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Tampa Mayor Bob Buckhorn's Twitter account hacked weeks before mayoral election; police say threats not credible

Posted at 5:57 AM, Feb 21, 2019

TAMPA, Fla. — Tampa police are investigating after Tampa Mayor Bob Buckhorn's Twitter account was hacked early Thursday morning.

Less than two weeks before the mayoral election and months before Buckhorn leaves office, hackers took to Buckhorn's Twitter account to tweet racist and pornographic content.

Among the tweets, the hackers threatened the City of Tampa staff, Tampa International Airport and the Tampa VA office.

The Tampa Police Department said the threats are not credible and that detectives are working to determine who is behind the "despicable messages." They also said they are working with the FBI and are following up on leads.

The Communications Director for the Mayor and the City of Tampa released the following statement after the incident:

Earlier this morning we noticed someone hacked Mayor Buckhorn's twitter account, this was clearly not Mayor Buckhorn. Upon noticing the hack we immediately began investigating these reprehensible tweets. We will work with our Tampa Police Department as well as all investigators to figure out how this breach was made. We urge residents to change their passwords and continue to alert officials when they see an unlikely change in account activity. We are working with law enforcement to investigate all threats made by this hack.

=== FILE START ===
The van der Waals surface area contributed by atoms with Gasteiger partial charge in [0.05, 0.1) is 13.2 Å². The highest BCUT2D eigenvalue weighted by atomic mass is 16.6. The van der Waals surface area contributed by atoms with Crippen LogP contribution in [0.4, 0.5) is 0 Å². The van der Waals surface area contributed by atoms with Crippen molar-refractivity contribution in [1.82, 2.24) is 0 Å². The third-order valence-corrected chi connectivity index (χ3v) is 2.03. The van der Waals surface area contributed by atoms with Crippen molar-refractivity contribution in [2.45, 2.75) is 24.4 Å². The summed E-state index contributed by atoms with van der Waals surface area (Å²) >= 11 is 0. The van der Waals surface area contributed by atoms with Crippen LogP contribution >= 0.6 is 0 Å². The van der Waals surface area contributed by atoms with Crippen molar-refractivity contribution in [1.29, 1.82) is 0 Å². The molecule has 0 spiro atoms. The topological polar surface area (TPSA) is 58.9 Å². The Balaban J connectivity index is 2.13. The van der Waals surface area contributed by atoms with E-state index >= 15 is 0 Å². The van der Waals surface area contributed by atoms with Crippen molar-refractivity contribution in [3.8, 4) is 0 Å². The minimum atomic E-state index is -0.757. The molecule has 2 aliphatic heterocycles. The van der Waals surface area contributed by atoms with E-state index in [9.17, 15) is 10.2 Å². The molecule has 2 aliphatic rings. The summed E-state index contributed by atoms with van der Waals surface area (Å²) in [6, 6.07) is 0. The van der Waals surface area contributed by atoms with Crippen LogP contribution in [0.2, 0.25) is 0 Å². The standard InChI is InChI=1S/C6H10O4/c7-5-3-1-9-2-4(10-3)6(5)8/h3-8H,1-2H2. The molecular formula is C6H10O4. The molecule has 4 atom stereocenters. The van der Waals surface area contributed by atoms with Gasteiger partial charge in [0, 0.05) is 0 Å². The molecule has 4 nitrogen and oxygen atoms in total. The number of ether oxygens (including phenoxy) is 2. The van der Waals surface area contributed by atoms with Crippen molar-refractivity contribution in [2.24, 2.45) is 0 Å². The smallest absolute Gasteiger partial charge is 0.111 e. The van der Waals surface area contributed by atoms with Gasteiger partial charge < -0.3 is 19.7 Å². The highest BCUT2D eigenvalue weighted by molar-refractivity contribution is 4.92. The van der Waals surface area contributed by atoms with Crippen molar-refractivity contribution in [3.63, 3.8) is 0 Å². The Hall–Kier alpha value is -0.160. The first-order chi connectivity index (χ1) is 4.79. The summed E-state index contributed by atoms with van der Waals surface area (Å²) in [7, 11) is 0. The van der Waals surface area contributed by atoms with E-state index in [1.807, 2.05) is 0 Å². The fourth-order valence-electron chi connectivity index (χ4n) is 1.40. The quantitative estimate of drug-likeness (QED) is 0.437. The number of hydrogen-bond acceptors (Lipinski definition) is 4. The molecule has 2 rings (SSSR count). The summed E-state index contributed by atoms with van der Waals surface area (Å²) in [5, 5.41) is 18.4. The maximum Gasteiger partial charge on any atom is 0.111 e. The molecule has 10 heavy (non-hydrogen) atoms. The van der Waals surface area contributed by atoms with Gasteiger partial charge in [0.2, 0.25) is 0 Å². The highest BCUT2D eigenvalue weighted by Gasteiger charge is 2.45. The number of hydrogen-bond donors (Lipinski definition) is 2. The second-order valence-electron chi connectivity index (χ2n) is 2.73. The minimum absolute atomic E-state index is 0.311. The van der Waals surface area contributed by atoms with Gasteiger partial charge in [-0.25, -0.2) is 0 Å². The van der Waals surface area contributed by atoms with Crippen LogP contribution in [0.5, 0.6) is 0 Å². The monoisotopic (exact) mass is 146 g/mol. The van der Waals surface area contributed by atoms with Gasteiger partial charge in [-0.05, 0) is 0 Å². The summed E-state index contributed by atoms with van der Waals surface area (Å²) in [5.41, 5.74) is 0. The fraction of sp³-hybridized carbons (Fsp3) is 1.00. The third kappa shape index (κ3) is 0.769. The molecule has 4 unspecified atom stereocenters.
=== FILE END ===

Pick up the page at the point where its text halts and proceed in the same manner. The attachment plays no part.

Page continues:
Ashley Bauman

Mayor Buckhorn was made aware of the hack. He tweeted Thursday, "Thank you all for working with us through this process and a special thanks to @TwitterGov for expediting."

ABC Action News spoke with the Founder and CEO of KnowBe4 about online security. He said consumers need to look for ways to protect their online accounts.

"An 8 character password can be hacked in less than 2 and a half hours," Stu Sjouwerman said.

The company suggests people use stronger passwords, a phrase instead of a word, misspell a word and enable two factor authentication.

"Lesson learned. Use very strong passwords that are hard to guess and a different password for every website that you go to," Sjouwerman said.

ABC Action News also spoke with Kevin Mitnick. He's the Chief Hacking Officer at KnowBe4. Mitnick said he went to prison for 5 years in the past and says now he is a hacker who teaches businesses, schools and people ways they can prevent it from happening to them.

"Hacking happens all the time," he said.